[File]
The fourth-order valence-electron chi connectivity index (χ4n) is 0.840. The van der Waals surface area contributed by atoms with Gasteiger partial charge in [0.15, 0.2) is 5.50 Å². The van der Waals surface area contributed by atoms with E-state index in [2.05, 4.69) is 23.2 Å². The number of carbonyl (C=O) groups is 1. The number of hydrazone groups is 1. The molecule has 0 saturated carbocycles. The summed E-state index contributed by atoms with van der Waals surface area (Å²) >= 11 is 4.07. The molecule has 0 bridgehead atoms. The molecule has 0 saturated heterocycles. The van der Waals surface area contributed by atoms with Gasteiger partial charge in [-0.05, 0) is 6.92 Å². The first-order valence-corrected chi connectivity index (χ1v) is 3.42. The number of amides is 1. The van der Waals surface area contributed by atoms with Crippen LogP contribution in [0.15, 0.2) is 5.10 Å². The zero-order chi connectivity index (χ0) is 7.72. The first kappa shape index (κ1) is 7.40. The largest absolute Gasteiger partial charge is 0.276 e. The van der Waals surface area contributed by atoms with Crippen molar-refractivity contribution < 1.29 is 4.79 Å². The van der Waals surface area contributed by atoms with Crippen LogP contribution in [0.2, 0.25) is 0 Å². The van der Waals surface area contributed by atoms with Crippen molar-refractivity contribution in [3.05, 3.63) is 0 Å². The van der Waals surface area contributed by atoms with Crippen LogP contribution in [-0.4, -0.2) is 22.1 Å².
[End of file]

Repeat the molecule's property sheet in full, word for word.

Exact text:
The fourth-order valence-electron chi connectivity index (χ4n) is 0.840. The van der Waals surface area contributed by atoms with Gasteiger partial charge in [0.15, 0.2) is 5.50 Å². The van der Waals surface area contributed by atoms with E-state index in [2.05, 4.69) is 23.2 Å². The number of carbonyl (C=O) groups is 1. The number of hydrazone groups is 1. The molecule has 0 saturated carbocycles. The summed E-state index contributed by atoms with van der Waals surface area (Å²) >= 11 is 4.07. The molecule has 0 bridgehead atoms. The molecule has 0 saturated heterocycles. The van der Waals surface area contributed by atoms with Gasteiger partial charge in [-0.05, 0) is 6.92 Å². The first-order valence-corrected chi connectivity index (χ1v) is 3.42. The number of amides is 1. The van der Waals surface area contributed by atoms with Crippen LogP contribution in [0.15, 0.2) is 5.10 Å². The zero-order chi connectivity index (χ0) is 7.72. The first kappa shape index (κ1) is 7.40. The largest absolute Gasteiger partial charge is 0.276 e. The van der Waals surface area contributed by atoms with Crippen molar-refractivity contribution < 1.29 is 4.79 Å². The van der Waals surface area contributed by atoms with Crippen LogP contribution in [0.2, 0.25) is 0 Å². The van der Waals surface area contributed by atoms with Crippen molar-refractivity contribution in [3.05, 3.63) is 0 Å². The van der Waals surface area contributed by atoms with Crippen LogP contribution in [-0.4, -0.2) is 22.1 Å².